21. 21. Safe Handling & Disposal of Sharps • Always dispose of your own sharps • Never pass sharps directly from one person to other • The risk of injury in high risk areas should be minimised by ensuring best possible visibility for operator • Protect fingers from injuries by using forceps while suturing • Locate sharps disposable container close to the point of use Dr. P.P.SINGH
  22. 22. Infection Control Indicator Checklist • Handle sharps safely to minimise injury – – – – Appropriate puncture proof sharps container Container less than three quarter full Sharps not protruding from container No recapping or one hand recapping of needle & syringe • Instrument decontaminated fully – Steriliser available and in good working order – Equipment thoroughly cleaned after use – Clean instruments stored in cupboards Dr. P.P.SINGH
  23. 23. • Hands washed appropriately to prevent cross infection – Soap and clean water available – Clean towels available – Staff wash & dry hands after contact with body fluid, removal of gloves and contact with patients • Protective barrier worn to prevent blood exposure Depending on the clinical area and risk of exposure use • • • • • Disposable gloves Heavy duty gloves Masks Aprons Protective eye wears Dr. P.P.SINGH
  24. 24. • Waste disposal safety – Evidence of deep burial or incineration regularly – No contaminated waste visible Dr. P.P.SINGH
  25. 25. Cost related to HAI • The outbreak infections are expansive. The cost increased can be summarised as – – – – – – Prolonged patient stay Increase consumption of disinfectants Increase use of protective clothing Increase in overhead expanses Cost associated with patient screening Need for expansive antibiotic therapy Dr. P.P.SINGH
  26. 26. HIV / AIDS PROBLEM IN DELHI. 35000 HIV +Ve. 780AIDS Cases. PROBABLE SOURCE •HETRO SEXUAL 75% •INJECTABLES 7.3% •RECIPIENT OF BLOOD •OTHER 7.5% 11% Dr. P.P.SINGH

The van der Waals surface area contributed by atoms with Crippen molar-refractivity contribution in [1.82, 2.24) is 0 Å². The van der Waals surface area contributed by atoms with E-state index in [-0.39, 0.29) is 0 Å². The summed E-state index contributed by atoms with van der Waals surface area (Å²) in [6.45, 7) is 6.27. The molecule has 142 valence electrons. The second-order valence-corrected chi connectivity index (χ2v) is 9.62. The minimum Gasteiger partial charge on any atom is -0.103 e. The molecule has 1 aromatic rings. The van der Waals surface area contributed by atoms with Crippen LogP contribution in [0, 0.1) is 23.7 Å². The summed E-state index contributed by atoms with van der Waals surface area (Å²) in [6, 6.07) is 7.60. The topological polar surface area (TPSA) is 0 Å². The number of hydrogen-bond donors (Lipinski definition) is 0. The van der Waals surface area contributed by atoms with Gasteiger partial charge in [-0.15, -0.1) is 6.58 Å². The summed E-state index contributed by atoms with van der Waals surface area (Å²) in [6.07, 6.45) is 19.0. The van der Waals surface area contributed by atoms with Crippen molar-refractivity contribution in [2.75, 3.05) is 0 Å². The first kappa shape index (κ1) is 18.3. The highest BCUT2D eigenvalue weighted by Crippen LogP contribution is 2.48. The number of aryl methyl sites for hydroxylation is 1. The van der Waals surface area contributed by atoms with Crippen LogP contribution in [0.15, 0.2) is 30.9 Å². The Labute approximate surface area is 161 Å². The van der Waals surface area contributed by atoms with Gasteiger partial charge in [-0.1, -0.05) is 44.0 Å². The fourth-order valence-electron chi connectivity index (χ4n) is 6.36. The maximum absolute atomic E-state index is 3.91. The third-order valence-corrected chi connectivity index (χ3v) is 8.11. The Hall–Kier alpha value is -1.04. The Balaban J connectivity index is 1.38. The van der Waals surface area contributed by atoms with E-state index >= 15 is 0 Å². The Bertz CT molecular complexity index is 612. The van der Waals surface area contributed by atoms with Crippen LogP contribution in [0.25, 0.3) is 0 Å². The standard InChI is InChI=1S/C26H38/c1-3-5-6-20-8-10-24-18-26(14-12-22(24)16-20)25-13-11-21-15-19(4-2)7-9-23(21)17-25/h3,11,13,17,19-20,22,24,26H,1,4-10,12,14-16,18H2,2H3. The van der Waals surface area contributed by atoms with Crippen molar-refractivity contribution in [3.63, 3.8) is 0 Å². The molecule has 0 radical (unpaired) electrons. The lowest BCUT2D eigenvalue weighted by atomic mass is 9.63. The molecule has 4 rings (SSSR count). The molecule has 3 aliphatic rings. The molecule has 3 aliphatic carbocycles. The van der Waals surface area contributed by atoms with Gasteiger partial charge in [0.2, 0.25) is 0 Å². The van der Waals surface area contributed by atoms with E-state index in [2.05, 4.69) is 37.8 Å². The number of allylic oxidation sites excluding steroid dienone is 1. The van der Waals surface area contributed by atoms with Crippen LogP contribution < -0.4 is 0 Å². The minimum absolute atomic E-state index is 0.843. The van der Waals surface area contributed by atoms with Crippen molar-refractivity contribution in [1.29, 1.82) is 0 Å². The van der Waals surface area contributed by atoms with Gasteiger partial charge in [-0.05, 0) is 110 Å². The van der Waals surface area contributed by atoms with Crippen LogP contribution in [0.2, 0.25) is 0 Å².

27. 27. AWERNESS (Education) A ACQUIRED INFORMATION I IMMUNO DRUGS(PRE) (Disinfectants) D DEFFICENCY SAFE SEX S SYNDROME Dr. P.P.SINGH ADULT HOOD INJECTABLES DRUGS SEX
  28. 28. RNA Virus Reverse transcription HIV1 &HIV2 Dr. P.P.SINGH
  29. 29. Common cold 5 – 15 years Anti bodies Death 6-8 wks Dr. P.P.SINGH
  30. 30. RISKS. Needle stick/prick injury--- 0.25 to 0.3% for HIV, 9 to 30% for HBV, 3-10% for HCV 0.3% risk through muco -cutanious exposure  0.6% IN NON SURGICAL.  4% IN SURGICAL, HIGER IN GYNAECOLOGIST  5 / 1000 IN OTHERS  40% WHILE SUTURING.  60% RECAPPING. Dr. P.P.SINGH
  31. 31. ANTISEPTICS HIV1&2 Hp B H2O2 0.3 3% ALCOHOL 50% 95% FORMALINE 0.5% 1% LYSOL 2% 3% BLEACH 1% 5% GLUTERALDEHYDE 2% 2% ULTRA VIOLET LIGHT- HIGHER DOSE LAMINAR FLOW, OT, LAB. DRYCLEANNING MAY NOT INACTIVATE Dr. P.P.SINGH
  32. 32. MISCONCEPTIONS  MOSQUITO BITE ANY INSECT BITE CASUAL CONTACT WITH AIDS pt. WITH IN HOUSE HOLD SHARING FOOD, WATER, CLOTHS OR TOILETS PROFESSIONAL CONTACT. Dr. P.P.SINGH
  33. 33. METHODS OF PREVENTION AMONGST HEALTH PERSONNEL 1. KNOWLEDGE, ATTITUDE,PRACTICE.    1. 2. 3. 4. 5. 6. Barrier precautions, Aseptic precautions Management of parenteral &MM exposure to blood/blood products, tissue organs. HAND WASHING WITH SOAP 10 -15 SECONDS WEAR GLOVES – BOTH HANDS, WASHING HAND AFTER REMOVING GLOVES. WEAR EYE GLASSES, FACE SHIELD ,APRON /GOWANS DECONTAMINATION / DISINFECTING – INSTRUMENTS,GLOVES,LINEN ALL THINGS WITH BLEACHING POWDER -15 gms /liter. - SURFACE – 10% BLEACH BIO MEDICAL WASTE ( BMW). P.E.P. Dr. P.P.SINGH
  34. 34. • SALIVA as source. - Mouth piece. - Resuscitation Bags -Ventilation devices - Suction machines -Mouth to Mouth Breathing • HOSPITAL DISINFECTANT- Chlorine – 1-1.5% Sod. Hypochlorite 1 gm/L Calcium hypochlorite 1.4 gm/L Bleach at least 10 min. Dr. P.P.SINGH
  35. 35. HANDLING SPECIMENS USE GLOVES SCREW CAPPED LEAK PRFOOF CONTAINERS CARE TAKEN WHILE TRANSPORT OF SAMPLES. SERA CAN BE KEPT - - HEAT 56 0 C FOR 30 MIN. NO MOUTH PIPETTINGS ANY SPILLAGE OF BLOOD & OTHER BODY FLUIEDS ON TABLE TOP OR ANY SURFACE – CLEAN WITH SOD. HYPOCHLORITE. ALL OPEN WOUNDS ON HAND & ARMS SHUOLD BE COVERED Dr. P.P.SINGH
  36. 36. ASEPTIC PRECAUTIONS (IN RELATION TO INJECTION / OTHER SKIN PIERCING PROCEDURES)  REDUCE UNECESSARY USE. SINGLE USE DISPOABLES REUASBLE SHOULD BE DIS INFECTED ,WASHED , & STERILISE PUNCTURE PROOF CONTAINERS P E P – ANY NEEDLE STICK , INJURY , CUTS OR MUCUS MEMBRAIN EXPOSURE. - WASH PROPERLY - BLEEDING IS ENCOURAGED Dr. P.P.SINGH
  37. 37. NON INVASIVE PROCEDURES  VAGINAL & RECTAL EXAMINATION. INTRA OCCULAR PRESSURE CONTACT LENSES TRIAL. TRACHIAL & LARYNGIAL EX. THROAT & NASAL EX. X RAY & CT SAN ETC, - THERE IS CHANCES OF BREAK OF MM. - BODY FLUIDS / SECRETION MAY ACT AS SOURCE OF INFECTION. *** EFFECTIVE USE OF STERILISATION & DISINFECTANTS Dr. P.P.SINGH
  38. 38. Conclusion • Prevention of Hospital Infection will cut the wasteful expenditure. Savings could be re-deployed for betterment of hospital • Incidence of Hospital Acquired Infection can be reduced to great extent by – – – – Work culture & attitude of health care providers Religious observation of universal precautions Application of antiseptic technique Proper Disposal of hospital waste Dr. P.P.SINGH